Road Financing: Evolution, experience and future outlook

Evolution, experience and future outlook

Banks have been the conventional loan providers for road projects in the country. However, in the past few years, several long-term investors have emerged in the market. These institutional investors put their money into operational assets for a longer period of time. Their preferred routes of investment are toll-operate-transfer (TOT) bundles, or acquisition of a portfolio of operational road assets. In the case of investment in TOT bundles, investors gain the right to collect tolls from the road project for a long duration while also operating and administering the asset. This is in exchange for a hefty one-time payment by the investors to the government. In the other investment option, they can purchase a portfolio of road assets that have been constructed, with operations already started by the developers.

The National Highways Authority of India (NHAI) has begun to look at asset monetisation on two tracks, one through TOT projects and the other through infrastructure investment trusts (InvITs). In the next five years, NHAI plans to raise Rs 1 trillion by monetising highways under the TOT model. Meanwhile, the Securities and Exchange Board of India has given NHAI approval to launch its first InvIT to raise Rs 51 billion. NHAI’s decision to directly monetise road projects as they become operational is a huge step that will give a lot of confidence to all market participants. With the amount of revenue NHAI is generating through TOT and InvITs, rising debt will not be a matter of concern and will remain sustainable in the near future. In fact, there will be more cash in the system for long-term investments in the road sector. Through all of these efforts, NHAI has created a road map for raising more capital for its future requirements.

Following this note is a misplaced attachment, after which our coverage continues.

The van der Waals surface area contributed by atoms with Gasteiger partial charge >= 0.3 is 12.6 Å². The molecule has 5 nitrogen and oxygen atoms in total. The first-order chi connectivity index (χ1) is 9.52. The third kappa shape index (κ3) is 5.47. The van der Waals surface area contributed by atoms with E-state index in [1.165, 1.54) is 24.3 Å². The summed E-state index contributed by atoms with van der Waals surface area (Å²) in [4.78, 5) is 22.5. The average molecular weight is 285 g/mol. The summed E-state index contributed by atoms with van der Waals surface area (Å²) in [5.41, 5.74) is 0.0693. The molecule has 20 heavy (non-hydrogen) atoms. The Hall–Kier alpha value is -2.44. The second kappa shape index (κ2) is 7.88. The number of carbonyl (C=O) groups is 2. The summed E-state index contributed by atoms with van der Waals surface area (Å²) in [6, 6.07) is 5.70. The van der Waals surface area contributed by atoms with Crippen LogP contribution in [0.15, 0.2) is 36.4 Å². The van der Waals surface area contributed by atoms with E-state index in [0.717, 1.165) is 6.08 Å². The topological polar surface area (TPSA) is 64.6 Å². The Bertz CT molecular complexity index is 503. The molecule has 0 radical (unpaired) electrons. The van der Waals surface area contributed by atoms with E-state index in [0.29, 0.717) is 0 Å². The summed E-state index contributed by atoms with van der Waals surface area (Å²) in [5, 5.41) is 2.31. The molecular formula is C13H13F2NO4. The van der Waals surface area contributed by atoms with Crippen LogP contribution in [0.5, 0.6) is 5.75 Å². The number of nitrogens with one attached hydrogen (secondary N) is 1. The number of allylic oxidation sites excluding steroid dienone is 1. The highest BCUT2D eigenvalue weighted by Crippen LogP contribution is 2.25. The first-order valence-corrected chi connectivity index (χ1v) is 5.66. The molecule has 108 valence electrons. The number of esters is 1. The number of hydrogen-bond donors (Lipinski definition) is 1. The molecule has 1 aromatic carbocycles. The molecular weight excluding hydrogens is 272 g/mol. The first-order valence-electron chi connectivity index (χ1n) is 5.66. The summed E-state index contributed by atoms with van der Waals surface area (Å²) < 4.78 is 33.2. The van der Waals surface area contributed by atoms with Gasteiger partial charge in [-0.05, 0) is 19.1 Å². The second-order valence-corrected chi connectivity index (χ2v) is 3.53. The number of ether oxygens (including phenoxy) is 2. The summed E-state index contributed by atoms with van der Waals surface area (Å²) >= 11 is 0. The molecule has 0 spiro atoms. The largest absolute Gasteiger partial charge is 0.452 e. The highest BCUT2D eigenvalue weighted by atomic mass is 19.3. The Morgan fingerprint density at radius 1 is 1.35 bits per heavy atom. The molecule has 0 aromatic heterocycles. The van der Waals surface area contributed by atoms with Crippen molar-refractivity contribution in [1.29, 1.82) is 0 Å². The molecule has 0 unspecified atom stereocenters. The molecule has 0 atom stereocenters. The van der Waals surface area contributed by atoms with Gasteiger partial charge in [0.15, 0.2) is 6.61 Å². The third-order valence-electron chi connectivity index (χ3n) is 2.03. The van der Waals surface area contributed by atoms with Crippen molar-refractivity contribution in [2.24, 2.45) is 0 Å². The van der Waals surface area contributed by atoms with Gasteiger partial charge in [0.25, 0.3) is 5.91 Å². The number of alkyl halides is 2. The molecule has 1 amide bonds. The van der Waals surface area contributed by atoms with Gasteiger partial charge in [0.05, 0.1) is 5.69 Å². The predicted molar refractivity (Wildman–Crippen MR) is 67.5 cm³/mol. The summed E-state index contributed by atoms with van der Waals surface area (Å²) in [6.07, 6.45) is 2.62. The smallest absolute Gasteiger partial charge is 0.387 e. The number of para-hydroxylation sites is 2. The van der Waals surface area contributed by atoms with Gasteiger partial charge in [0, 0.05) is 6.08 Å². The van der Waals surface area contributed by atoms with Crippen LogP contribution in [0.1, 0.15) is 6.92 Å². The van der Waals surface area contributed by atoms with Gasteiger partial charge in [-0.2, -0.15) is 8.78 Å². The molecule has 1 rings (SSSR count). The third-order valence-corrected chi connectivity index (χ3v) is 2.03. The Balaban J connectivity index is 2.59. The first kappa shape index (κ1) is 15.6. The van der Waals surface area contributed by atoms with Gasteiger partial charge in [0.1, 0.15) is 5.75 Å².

Recent developments

The road sector has witnessed significant progress in recent years, owing to NHAI’s concentration on promoting hybrid annuity model (HAM) projects. HAM projects were launched to revive public-private participation in the road sector after interest in BOT projects dwindled. These projects ensure the proper allocation of risk among all the stakeholders. However, declining bank rates have led to project refinancing risks for older HAM projects. The amount of annuity will be lower, as it is directly linked to the bank rates. There will undoubtedly be headwinds in the road sector.

The state governments have a critical role to play with respect to ensuring last-mile connectivity as well as providing optimum locations for logistics-related infrastructure. The state sector has undertaken a number of road projects, contributing substantially to road sector development. Most lenders have recently been exposed to sectoral exposures. Previously, public sector banks had no sectoral exposure, but this has begun to change. The difficulties that lenders used to experience in funding road projects, particularly for greenfield road assets, have now been alleviated under the new HAM concession agreement. This has benefited the sector by attracting a large number of financiers.

Private equity firms have been instrumental in developing the road sector. They are considering investing in TOT projects and NHAI’s upcoming InvIT. NHAI has become much more proactive in the sense that certain issues that had been pending for a long time have finally been resolved. For instance, one of the major issues among lenders was the termination payment. That flow has now been improved considerably. NHAI has also come up with a standard operating procedure, which was one of the primary requirements from the lenders’ perspective. NHAI’s overall measures have given the lending sector a lot of confidence.

Lending decisions